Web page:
A Pope for the Rich?

Pope Francis, March 2013

Pope Francis, March 2013

I received a forwarded email today of a picture of Pope Francis and Pope Emeritus Benedict 16. The picture was split and the Francis side depicted a seated pope in his simple white cassock and white skull cap (zucchetto) in an elegant yet simple cushioned chair of polished wood. The other half of the photo was Benedict seated in a “golden throne” on a red carpet, donning his red Prada shoes, red stole and cape (mozetta).

The pictures are intended to be drastic opposites and point out a litany of things that are missing from the Francis side of the photo ending with the red carpet.  The final caption reads,

He is not interested in fame and applause …Every day we like Pope Francis more!!!”  They may as well have added “more than Benedict.

I love Pope Francis. I love his Latin style. Being Cuban myself, I connect to his natural, affectionate approach void of formality.  I appreciate that he does things his own way and that he can’t be bothered with some of the whistles and bells to which his office is entitled. Yes, he took a pass on the red Prada shoes.  He passed on the fancy chair, and he opted out of the living in the Papal residency.  Pope Francis is very “Franciscan” and that is his charm.

But does skipping the pomps of his office mean that those before him were wrong or vain or indulgent? Maybe it just me, but that’s the unspoken message I have been receiving loud and clear from media outlets, chain emails and even fellow Catholics.  If he is “a pope for the poor” does that mean Benedict was a pope for the rich? John Paul II sat over a red carpet, too, and nobody is insinuating that he is interested in fame and applause.

This attitude is symptomatic of a bigger heart issue. I have often heard people deeply scorn the Church’s opulent cathedrals and vestments as wasteful when the money could be better spent on the poor. In fact, Judas said this too.  It’s as if they believe that while poverty exists we should be ashamed at such displays.

Firstly, let me point out that the Church is the largest non-government provider of healthcare services in the entire world.  She has opened homeless shelters and hospitals, fed more hungry and cared for more sick than any other organization worldwide. Nobody can claim to care for the poor better than the Catholic Church has or does.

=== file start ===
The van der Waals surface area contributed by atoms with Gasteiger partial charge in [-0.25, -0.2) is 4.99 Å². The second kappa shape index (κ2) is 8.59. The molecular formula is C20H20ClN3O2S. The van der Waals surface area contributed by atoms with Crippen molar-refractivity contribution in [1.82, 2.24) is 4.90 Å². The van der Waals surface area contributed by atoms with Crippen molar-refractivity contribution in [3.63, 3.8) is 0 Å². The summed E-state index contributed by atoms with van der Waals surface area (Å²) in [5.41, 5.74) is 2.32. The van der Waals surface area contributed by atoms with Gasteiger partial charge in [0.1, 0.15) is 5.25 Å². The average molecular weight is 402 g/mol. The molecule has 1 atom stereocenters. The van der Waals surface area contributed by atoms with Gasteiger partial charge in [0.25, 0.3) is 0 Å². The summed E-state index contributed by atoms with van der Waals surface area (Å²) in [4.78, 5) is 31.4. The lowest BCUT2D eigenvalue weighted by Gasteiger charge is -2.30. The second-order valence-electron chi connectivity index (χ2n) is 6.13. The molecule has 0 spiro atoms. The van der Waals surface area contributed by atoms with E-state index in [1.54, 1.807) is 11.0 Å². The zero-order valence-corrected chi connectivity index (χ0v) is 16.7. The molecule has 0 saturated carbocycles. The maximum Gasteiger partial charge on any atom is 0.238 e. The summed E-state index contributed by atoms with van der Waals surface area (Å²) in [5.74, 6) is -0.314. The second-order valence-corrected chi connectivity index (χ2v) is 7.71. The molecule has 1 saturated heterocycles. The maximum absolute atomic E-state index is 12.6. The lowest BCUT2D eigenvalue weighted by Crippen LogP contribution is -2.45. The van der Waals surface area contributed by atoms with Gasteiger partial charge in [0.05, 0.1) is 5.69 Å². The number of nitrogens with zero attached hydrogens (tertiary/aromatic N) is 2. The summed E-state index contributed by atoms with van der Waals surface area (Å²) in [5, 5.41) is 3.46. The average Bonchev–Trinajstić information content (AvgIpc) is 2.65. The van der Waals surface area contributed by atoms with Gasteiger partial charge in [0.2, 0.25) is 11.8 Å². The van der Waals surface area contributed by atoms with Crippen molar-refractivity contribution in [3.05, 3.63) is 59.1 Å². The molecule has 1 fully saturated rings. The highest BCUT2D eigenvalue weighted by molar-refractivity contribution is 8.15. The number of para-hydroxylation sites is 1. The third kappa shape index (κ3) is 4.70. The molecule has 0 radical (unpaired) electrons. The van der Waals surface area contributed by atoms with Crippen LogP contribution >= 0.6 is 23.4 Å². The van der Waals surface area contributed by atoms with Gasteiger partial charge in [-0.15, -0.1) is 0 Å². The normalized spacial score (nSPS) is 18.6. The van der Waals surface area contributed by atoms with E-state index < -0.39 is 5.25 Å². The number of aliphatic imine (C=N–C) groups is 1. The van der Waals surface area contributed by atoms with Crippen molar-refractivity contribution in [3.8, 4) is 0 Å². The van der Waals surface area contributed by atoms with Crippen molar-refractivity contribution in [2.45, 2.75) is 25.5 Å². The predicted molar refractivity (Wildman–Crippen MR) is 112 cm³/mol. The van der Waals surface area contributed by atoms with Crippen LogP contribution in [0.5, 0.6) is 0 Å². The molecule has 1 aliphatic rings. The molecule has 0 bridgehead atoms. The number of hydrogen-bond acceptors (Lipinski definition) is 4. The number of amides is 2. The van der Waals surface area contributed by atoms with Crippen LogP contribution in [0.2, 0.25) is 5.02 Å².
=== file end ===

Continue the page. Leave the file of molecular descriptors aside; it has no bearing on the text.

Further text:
Secondly, people forget that God loves extravagance in worship of Him. Recall Mary of Bethany who poured oil at Christ’s feet. That oil was worth a year’s wages.  Jesus was not offended as he did not see it as a waste, rather, He was offended that Judas considered Jesus not worth the waste!

God has a history of expensive taste and rightfully so!  He instructed the building of the Ark of the Covenant in acacia wood and gold and spared no expense. Aaron and his priests were instructed to wear robes covered with precious gems to reflect God’s glory. The garment called an ephod was made of linen with gold, blue, purple and scarlet and held together at the shoulder by two onyx stones set in gold. The colors each had their own significance like gold for divinity and purple for royalty, etc. On the breastplate were fastened twelve precious stones in four rows of three. Each stone represented a tribe Israel: The sash was also of blue, purple, and scarlet linen intertwined with golden threads. When a priest was dressed in his garments and sash it meant he was prepared and ready to serve.

In the same tradition, Papal attire is worn during religious services and is rich with meaning.   The red shoes symbolize the blood of the martyrs.  The white (purity) cassock has thirty three buttons symbolizing the age of Jesus at his death. The staff is obviously a sign of shepherding and the mitre a symbol of authority to teach. The red shoulder length cape known as a mozzetta, is symbolic of his political authority as the leader of the Vatican City State. Finally, the chair itself, which is typically painted gold and not truly made of gold, symbolizes the office or “chair of peter”. The chair was a symbol of the teacher in ancient times. It’s just like the post of university professor is referred to as “the chair”.  If there is such a thing as a throne, it belongs to the King of kings, Jesus Christ. The pope sits on it because he is Christ’s chief steward, set over the Church until His return. (Luke 12:42)

The splendor of the Church’s aesthetic tradition is intended to arouse in its viewers a love of beauty and to draw the mind towards heaven. We are sensual creatures in that we use all our senses to worship. Our eyes see beauty of the stained glass and beautiful vestments and artwork, our noses smell the incense, we hear the music, etc. God knows this and invites us into the pleasure of it for His sake.

Let’s remember that the pope doesn’t own the robe, the chair or any Church artifacts, for that matter.  They are owned by the entire Catholic Church (therefore by you and me too), and have been dedicated to God.  He doesn’t get to take them home at the end of the day!

So, let each man demonstrate his own unique style and gifts to the church as vicars.  And those who scoff and tongue-cluck would do well to remember not to offend God by suggesting He is not worth the waste.  Jesus reminded us that the poor will always be among us. As long as each man do his duty to the church and guides her in her primary work to feed the hungry and care for the orphan and widow and all the spiritual and corporal works of mercy, let us not begrudge the bride her proper vestments as she awaits her groom.

Copyright 2013 Victoria Garaitonandia Gisondi

2 Comments
  1. Roxane B. Salonen
    May 25, 2013 | Reply
  2. Frank Brouse
    May 25, 2013 | Reply

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